Thursday, 22 June 2017

Brexit: a Year after the Referendum

The first anniversary of a bereavement is a time of mixed feelings. On the one hand, the fact that the date has come round again can reopen the sharp pain of loss. On the other hand, it can also help us continue to let go of the past as we come to terms with the life we must now live.

Tomorrow, it will be one year since we voted to leave the European Union. Here's what I wrote in a blog the next day.

If I say that I am heartbroken, I don't want you to think that I'm dramatising. But as this "day after" dawns, it's hard for me to see any good in it. So much of my own story is intertwined with the story of continental Europe - if you've been reading this blog regularly, you'll understand how. So it feels as if part of my identity is being stripped away, all that is symbolised by the words "European Union" displayed in the cover of my passport. I've been immensely proud of my EU citizenship. I've regarded it as a privilege to think of myself in that way. To face the fact that I am going to lose a fundamental aspect of myself feels terrible. It's as if a light is going out.

When it was clear that Leave were on their way to winning, Paddy Ashdown tweeted: "God help our country". I share his sense of desperation. Or is it desolation? Or devastation? All those words seem to fit. At a stroke, we find ourselves in exile. It feels like a lonely place to be.

But I know, of course, that it is not the end of the world, however bad it seems. What I wrote at the end of the official (Christians for Europe) blog is the most important sentence of all. It's a quote from St Paul's second Corinthian letter where, having catalogued the ordeals and suffering he has had to face for the sake of the gospel, he speaks of his indomitable hope in the God of resurrection. "We do not lose heart."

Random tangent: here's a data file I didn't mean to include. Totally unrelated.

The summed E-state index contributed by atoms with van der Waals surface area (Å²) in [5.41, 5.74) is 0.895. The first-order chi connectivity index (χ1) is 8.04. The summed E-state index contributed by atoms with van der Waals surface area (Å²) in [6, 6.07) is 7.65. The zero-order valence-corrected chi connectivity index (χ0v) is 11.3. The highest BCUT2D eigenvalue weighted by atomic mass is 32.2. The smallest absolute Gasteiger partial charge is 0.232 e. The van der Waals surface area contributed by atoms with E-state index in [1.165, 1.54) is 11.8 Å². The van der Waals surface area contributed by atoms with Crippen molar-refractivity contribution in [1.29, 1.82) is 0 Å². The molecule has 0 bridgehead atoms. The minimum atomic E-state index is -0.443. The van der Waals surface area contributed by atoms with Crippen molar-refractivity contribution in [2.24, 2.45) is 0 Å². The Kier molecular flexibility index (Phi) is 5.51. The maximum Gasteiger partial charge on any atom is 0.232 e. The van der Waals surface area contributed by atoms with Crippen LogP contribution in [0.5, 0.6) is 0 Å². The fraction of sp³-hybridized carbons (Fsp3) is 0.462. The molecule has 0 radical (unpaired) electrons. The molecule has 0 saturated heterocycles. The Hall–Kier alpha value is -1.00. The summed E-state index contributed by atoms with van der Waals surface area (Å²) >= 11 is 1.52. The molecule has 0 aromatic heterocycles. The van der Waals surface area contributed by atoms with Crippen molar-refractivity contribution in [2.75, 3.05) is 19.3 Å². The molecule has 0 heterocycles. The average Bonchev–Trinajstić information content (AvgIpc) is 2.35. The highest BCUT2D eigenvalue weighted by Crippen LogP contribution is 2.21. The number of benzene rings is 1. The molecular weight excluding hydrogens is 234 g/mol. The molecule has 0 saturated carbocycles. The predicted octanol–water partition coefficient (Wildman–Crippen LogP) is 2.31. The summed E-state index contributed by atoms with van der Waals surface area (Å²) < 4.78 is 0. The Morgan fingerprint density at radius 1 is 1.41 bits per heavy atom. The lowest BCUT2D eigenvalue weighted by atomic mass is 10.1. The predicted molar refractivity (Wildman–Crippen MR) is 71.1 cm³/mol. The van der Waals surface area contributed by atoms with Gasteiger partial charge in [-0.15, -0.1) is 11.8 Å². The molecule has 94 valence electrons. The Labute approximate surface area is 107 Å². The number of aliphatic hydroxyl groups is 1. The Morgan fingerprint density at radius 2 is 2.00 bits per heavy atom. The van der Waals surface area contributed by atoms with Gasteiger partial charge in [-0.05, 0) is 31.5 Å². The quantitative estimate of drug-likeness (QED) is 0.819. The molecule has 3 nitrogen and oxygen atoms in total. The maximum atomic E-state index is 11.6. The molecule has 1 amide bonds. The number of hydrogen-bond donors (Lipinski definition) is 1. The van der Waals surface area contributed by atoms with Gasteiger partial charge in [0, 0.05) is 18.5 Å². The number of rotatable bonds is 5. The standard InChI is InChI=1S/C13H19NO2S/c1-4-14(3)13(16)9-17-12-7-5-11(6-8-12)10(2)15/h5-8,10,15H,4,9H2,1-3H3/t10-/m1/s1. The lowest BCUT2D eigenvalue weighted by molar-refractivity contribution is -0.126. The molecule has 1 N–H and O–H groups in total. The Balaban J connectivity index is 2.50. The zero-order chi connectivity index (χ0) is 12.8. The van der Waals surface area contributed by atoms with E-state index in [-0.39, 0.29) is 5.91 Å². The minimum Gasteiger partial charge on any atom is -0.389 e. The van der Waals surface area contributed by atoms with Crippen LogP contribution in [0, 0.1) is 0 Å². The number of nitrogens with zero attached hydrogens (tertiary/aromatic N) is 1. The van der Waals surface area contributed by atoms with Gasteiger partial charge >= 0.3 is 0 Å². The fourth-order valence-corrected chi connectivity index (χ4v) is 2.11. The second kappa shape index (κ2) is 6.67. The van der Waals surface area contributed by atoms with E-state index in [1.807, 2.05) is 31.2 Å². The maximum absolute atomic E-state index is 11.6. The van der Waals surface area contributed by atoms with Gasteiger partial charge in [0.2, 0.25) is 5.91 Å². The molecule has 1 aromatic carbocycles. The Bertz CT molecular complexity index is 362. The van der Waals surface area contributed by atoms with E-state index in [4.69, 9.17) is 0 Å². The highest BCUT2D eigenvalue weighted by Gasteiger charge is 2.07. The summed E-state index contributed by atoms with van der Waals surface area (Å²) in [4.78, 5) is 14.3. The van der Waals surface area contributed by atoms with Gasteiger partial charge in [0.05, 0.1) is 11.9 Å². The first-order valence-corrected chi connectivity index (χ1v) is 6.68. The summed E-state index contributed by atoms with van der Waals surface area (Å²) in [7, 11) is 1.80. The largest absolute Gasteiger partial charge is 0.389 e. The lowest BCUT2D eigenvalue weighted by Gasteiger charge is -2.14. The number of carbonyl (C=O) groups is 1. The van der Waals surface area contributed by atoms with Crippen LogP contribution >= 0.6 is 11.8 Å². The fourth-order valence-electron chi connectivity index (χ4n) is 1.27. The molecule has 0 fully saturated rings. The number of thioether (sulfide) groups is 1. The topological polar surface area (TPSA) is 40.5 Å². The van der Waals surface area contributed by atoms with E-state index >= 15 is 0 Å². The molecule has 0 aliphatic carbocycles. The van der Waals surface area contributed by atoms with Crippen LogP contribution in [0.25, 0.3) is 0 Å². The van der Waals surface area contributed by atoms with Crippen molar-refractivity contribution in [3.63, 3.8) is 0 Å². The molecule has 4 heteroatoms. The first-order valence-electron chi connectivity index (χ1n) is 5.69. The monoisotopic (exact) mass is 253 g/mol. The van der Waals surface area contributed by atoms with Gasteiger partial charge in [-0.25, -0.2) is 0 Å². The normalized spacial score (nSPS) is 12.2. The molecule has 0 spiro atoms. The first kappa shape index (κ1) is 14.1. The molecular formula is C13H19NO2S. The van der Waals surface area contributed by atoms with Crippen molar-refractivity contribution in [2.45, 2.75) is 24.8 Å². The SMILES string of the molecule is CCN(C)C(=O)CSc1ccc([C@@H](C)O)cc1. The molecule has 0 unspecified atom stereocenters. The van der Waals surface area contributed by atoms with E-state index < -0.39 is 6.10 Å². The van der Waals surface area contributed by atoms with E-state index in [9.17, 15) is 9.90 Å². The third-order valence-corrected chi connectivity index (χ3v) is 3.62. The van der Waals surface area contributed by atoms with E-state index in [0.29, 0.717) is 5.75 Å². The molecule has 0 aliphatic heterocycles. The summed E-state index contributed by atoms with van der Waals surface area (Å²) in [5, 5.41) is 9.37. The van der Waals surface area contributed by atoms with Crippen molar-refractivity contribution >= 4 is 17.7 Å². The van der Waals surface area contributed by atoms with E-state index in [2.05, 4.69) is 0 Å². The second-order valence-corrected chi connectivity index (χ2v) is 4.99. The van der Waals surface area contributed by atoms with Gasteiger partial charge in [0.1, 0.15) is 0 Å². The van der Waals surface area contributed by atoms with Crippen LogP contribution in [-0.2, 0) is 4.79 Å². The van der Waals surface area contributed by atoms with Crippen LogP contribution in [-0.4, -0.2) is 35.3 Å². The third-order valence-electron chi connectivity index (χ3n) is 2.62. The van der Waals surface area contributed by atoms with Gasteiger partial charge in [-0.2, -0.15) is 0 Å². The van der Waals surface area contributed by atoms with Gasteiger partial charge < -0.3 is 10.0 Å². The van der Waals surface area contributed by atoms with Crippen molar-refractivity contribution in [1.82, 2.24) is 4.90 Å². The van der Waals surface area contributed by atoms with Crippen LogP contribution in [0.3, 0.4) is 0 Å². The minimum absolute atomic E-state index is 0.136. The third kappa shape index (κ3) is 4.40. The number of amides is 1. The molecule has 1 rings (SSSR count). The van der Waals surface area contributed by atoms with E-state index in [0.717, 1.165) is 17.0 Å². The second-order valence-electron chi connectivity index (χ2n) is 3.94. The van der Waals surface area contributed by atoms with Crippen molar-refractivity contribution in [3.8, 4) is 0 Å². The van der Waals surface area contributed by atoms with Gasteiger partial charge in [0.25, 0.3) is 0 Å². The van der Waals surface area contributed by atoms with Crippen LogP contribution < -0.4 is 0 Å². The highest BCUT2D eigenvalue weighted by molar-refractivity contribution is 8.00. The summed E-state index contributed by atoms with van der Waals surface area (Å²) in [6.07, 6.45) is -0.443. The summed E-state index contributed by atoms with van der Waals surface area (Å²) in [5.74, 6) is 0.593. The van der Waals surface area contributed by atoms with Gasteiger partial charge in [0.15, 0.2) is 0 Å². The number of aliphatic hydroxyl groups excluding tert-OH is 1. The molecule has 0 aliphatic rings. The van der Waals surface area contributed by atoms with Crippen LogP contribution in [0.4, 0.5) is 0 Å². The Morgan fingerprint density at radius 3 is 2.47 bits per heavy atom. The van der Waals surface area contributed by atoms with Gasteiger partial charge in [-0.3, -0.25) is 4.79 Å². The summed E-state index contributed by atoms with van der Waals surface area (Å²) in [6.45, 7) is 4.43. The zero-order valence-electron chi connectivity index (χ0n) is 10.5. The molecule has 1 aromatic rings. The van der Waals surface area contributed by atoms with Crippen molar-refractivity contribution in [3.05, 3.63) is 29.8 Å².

I need to say those words to myself over and over again. It will take time to come to terms with what we have done as a nation. There are "fightings within and fears without". We undoubtedly face times of great difficulty. It may be that the UK may come to rue the day. But Paddy Ashdown has given me the clue about facing the future. "God help our country" is the best prayer we can say right now. For praying is all I can think of doing at this moment. 

What does it feel like a year on?

I wish I could say that we are in an altogether better place. I wish I could say that although I disagreed strongly with the Brexit vote, at least we have been able to unite around the result and face our future outside the EU with confidence. I wish I could say that our government has done its very best to recognise that nearly half of those who voted in the Referendum chose "Remain" and reach out to them. I wish I could say that as the negotiations began, our country had made early and binding undertakings to EU citizens from abroad who are resident in the UK. There is so much else I wish I could say today.

Instead, our nation seems more confused than ever about what it really wants. Who would have thought, on 23 June 2016, that within twelve months a new prime minister would be in office, and that we would have held another general election? Who could have predicted, even a few weeks ago, that its outcome would be a hung parliament with all its weaknesses and ambiguities? The word disarray doesn't feel too strong to describe the state we're in.